Hubbard Street Dance Chicago Presents ELEMENTS (Program A) Review — Android Grace to Soul of Las Ramblas +

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What DO the buskers think while waiting for our coins to bring them alive?

We seem to be peeking in on the street scene of Barcelona’s Las Ramblas after hours…

An ensemble has joined the first soloist, bringing their number to a dozen. They are all in baggy monk-like robes until an outlier here or there strips to torso, which, in the darkened stage, makes them shiny bright. In the beginning, there is an occasional gesture of fingers rubbing together from an outstretched arm reminding us to drop our coins in the collection box.

The music from composers inhabiting different planets emerges from their time capsules to bring the ensemble to life in different ways (Composers: V. de Moraes, August Söderman, Ljova, Moondog, Daniel Belanger, Camille Saint-Saëns, and David Wikander). We move from a jazzy     campfire to a soloist doing a hustling dance to a soundtrack that sounds like tap dancing and beyond. A cappella choral harmonies give us the feeling of being in an echoing cathedral, and the buskers in turn are transformed into  monks in a huddle. We laugh when their faces stare up into lights, transforming them into cartoons peeking out from under their hoods.

Like this writer, you may realize you never understood before how an ensemble can rope us in just by rolling their necks to the music. Was that music from the Soviet Army Chorus exhorting the dancers to the front lines? They are then a rapidly moving Aztec pattern one might encounter being part of when climbing an ancient ruin.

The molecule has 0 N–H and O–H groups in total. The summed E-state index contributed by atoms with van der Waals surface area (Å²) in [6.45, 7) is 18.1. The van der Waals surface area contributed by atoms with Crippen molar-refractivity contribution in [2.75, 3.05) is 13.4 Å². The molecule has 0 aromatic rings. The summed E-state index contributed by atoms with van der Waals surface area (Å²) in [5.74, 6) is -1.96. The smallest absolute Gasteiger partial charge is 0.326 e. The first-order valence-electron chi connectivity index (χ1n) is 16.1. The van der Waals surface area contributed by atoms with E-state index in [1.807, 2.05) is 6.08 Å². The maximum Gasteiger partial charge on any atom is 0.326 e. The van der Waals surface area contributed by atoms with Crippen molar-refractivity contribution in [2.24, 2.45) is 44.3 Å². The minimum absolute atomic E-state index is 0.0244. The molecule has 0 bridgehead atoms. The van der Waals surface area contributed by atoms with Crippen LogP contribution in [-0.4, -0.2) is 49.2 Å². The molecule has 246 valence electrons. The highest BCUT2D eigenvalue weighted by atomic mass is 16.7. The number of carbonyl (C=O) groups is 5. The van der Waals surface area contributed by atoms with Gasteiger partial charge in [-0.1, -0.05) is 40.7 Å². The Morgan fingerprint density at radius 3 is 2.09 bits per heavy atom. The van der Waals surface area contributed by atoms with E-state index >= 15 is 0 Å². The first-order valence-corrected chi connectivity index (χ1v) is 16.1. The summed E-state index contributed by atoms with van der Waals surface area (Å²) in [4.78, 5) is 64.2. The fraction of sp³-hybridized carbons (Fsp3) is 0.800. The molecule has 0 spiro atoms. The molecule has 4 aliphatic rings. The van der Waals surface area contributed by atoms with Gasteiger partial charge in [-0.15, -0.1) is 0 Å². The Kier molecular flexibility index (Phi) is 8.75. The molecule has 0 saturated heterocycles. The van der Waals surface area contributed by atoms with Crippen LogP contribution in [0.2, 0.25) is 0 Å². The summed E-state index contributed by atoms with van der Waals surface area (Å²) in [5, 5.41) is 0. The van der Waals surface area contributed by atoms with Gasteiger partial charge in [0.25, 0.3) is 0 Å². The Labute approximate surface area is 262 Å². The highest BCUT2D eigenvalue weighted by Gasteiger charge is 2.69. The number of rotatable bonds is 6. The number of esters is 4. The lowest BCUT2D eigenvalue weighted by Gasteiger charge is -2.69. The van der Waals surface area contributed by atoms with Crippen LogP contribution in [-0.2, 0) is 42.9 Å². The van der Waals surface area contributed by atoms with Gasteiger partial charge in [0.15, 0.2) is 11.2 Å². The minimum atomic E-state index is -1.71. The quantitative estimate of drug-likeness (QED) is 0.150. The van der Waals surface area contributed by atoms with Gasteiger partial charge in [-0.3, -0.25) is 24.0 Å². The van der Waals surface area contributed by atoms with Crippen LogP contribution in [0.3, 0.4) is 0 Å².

The audience, including  this writer, was transfixed, charmed, and smiling — just the way you want to be at the finale of a great performance. Let’s hope that Busk, choreographed by Aszure Barton, will remain a staple in the repertoire so we can enjoy it again and again.


Hubbard Street Dance Chicago ELEMENTS Program Includes Four Dances

Three dances were the lead-up to this high-energy finale. Coltrane’s Favorite Things, choreographed by Lar Lubovitch, was the lets-go-skipping light-hearted opener. They dance before a Jackson Pollock backdrop, which the program notes quote the choreographer as explaining, “…was done to draw a parallel between Coltrane’s sheets of sound and Pollock’s Field of Action.


Then came Abdiel Figueroa Reyes in a dazzling gold lame unitard (costume design Fritz Masten) that seemed to barely contain this tour de force solo of what this writer thinks of as android grace. His torso and energy ripple to loud percussive hip-hop rhythms. When the whistle blows, choreographer Kyle Abraham’s namesake Show Pony takes over Reyes’s fluid robot feel, seeming to circle his hoof and twitch his head to attention. Mainly though, we are enthralled by this chance to see Reyes’s athleticism and grace bring the choreography to life.

Choreographer Thang Dao’s Nevermore was the world premiere event of the evening. The famous poem with this refrain is both read and signed as the troupe acts create a somewhat literal dance interpretation of Edgar Allan Poe’s work, also fused with an Asian classic folktale The Cowherd and the Weavegirl. 

You will likely agree that time flies at Hubbard Street Dance performances — helped especially by the varied programming of an evening. This was the last performance of Elements, but you can find information on the next Hubbard Street Dance performance, Facets — this one at the Harris Theater for Music and Dance, on May 18- 21 — by visiting the Hubbard Street Dance Chicago website.


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Amy Munice

About the Author: Amy Munice

Amy Munice is Editor-in-Chief and Co-Publisher of Picture This Post. She covers books, dance, film, theater, music, museums and travel. Prior to founding Picture This Post, Amy was a freelance writer and global PR specialist for decades—writing and ghostwriting thousands of articles and promotional communications on a wide range of technical and not-so-technical topics.


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